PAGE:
- Unless we’re professional writers, we can’t always prioritise writing as much as we’d like to.
- Always have a current work in progress, even if you haven’t found time to work on it for a while.
- Critiquing and brainstorming ideas are ways of exercising the writing faculties that take less time or concentration than actually writing.
- Learn from the habits of famous writers, but don’t try to copy them unless you’re sure they will work for you.
No discussion of writing is complete without mentioning work habits, which isn’t straightforward because different people have to write around different priorities. If you’re reading this blog, you’re probably like me in that you can’t make writing your first priority. I’m going to try to lay out how I’ve managed to stop my writing slipping so far down the priority list that nothing gets written, but as with most things, everybody needs to find their own solution.
Always know your work in progress
The phrase ‘write every day’ gets bandied around a lot. If you’ve just moved into a garret where you’re warmed only by your determination to make it as a professional writer, it’s excellent advice. It’s the only way you’re going to make it and you’d better get moving because whatever you’re living on, the money is bound to run out some time.
Most of us have to fit writing around work, study or family commitments a
nd can’t write as often as we’d like. If you’re putting in late nights because your boss neglected a project until a fortnight before the deadline or because the dissertation that decides the final grade is due, then fiction writing has to take second place. Sacrificing sleep for fiction writing is likely to lead to both the fiction and the project suffering in quality. It’s nice to keep significant relationships intact as well.
I’ve found it helps to always have a current work in progress, even if it’s a while since I’ve found time to work on it. That way, I know what I’ll be returning to when I find time to write fiction. The work in progress could be in the planning stage, it could be in the middle of the first draft, it could be in the midst of editing. It doesn’t matter. What matters is that I know what I’m working on so I don’t ever let myself think I’ve stopped writing.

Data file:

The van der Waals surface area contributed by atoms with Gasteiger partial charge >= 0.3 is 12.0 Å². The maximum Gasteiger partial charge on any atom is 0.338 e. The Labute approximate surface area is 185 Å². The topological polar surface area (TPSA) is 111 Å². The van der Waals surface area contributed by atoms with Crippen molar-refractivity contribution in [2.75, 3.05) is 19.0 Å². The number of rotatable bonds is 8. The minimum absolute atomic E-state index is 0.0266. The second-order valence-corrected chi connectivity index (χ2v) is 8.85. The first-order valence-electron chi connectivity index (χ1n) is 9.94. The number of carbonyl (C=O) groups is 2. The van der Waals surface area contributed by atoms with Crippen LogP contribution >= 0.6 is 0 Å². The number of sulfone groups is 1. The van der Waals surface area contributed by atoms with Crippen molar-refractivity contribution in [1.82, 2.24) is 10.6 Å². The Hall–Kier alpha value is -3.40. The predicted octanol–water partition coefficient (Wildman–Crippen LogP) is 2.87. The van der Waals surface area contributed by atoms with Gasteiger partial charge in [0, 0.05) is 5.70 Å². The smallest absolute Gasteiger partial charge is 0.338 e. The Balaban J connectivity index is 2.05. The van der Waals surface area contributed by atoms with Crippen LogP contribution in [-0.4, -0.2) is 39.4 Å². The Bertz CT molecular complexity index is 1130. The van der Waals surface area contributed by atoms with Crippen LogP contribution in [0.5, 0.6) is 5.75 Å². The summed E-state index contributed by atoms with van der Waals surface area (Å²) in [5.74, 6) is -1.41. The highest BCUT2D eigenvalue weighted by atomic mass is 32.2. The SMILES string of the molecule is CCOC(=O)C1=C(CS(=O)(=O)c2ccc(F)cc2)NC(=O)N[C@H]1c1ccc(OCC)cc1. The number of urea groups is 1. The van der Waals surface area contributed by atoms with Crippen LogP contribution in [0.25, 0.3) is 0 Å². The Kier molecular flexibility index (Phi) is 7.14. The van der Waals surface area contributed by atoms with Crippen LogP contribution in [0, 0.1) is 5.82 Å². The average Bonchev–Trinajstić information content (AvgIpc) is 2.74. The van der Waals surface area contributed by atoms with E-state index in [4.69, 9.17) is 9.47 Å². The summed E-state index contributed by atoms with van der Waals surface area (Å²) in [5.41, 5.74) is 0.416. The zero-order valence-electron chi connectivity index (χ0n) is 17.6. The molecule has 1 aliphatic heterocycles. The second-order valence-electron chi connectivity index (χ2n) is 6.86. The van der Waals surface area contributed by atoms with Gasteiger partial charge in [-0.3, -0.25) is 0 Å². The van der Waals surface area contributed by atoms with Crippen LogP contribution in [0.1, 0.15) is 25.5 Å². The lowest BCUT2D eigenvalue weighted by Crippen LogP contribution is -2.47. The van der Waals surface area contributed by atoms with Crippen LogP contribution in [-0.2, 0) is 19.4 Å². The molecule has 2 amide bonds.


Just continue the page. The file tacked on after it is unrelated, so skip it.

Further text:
Keeping the writing muscles exercised
I find there’s not much point in sitting down to work on fiction if I haven’t got at least an hour. Like most people, I often go through periods when spare hours are scarce. The work in progress has to go into the cupboard until things calm down. Meanwhile, I need to keep the writerly part of my mind exercised. Critiquing short stories can be fitted into short gaps of time. It doesn’t take long to read and critique a 3-4,000 word story and it doesn’t all have to be done at once.
Another useful exercise is the quick brainstorm. I write out a list of what’s in my ideas swirl, categorised by character, setting and plot problem. Putting a few ideas together can be the genesis of a story I’ll come back to when I have time, but the main point is to keep the fiction engine ticking over when I can only grab 10 or 20 minutes to myself.
Beware of others’ habits
Most famous authors are asked about their work habits at some time or another, but their answers can be dangerous. A professional author can give their writing a priority the rest of us can only envy. We all have to put what pays the bills first. I suspect a lot of the answers the professionals give are a little misleading, if not obviously facetious. Nicholas Monsarrat, best known for The Cruel Sea and This is the Schoolroom, said he typed 300 words per day. That sounds like a recipe for a novel a year with time to spare, but only if it’s 300 perfect words. Most authors spend at least as long editing as writing, which is much harder to boil down to words per day. It’s a lot quicker to edit a passage that just needs a few corrections than a passage that needs heavy rewriting. So what did he really mean by his 300 words per day? It’s impossible to know.
Graham Greene, on the other hand, was asked in a television interview whether he had a nine-to-five working day. “Oh no,” replied Greene, “it’s more nine to quarter past ten”. One suspects more self-deprecation than accuracy.
So it can be dangerous to try to copy your favourite author’s work habits unless they have a day job as well, and are scrupulously honest in what they say. The best most of us can do is know what our current work in progress is and make sure that even when we can’t spend the time we’d like on it, the writing muscle is never allowed to atrophy.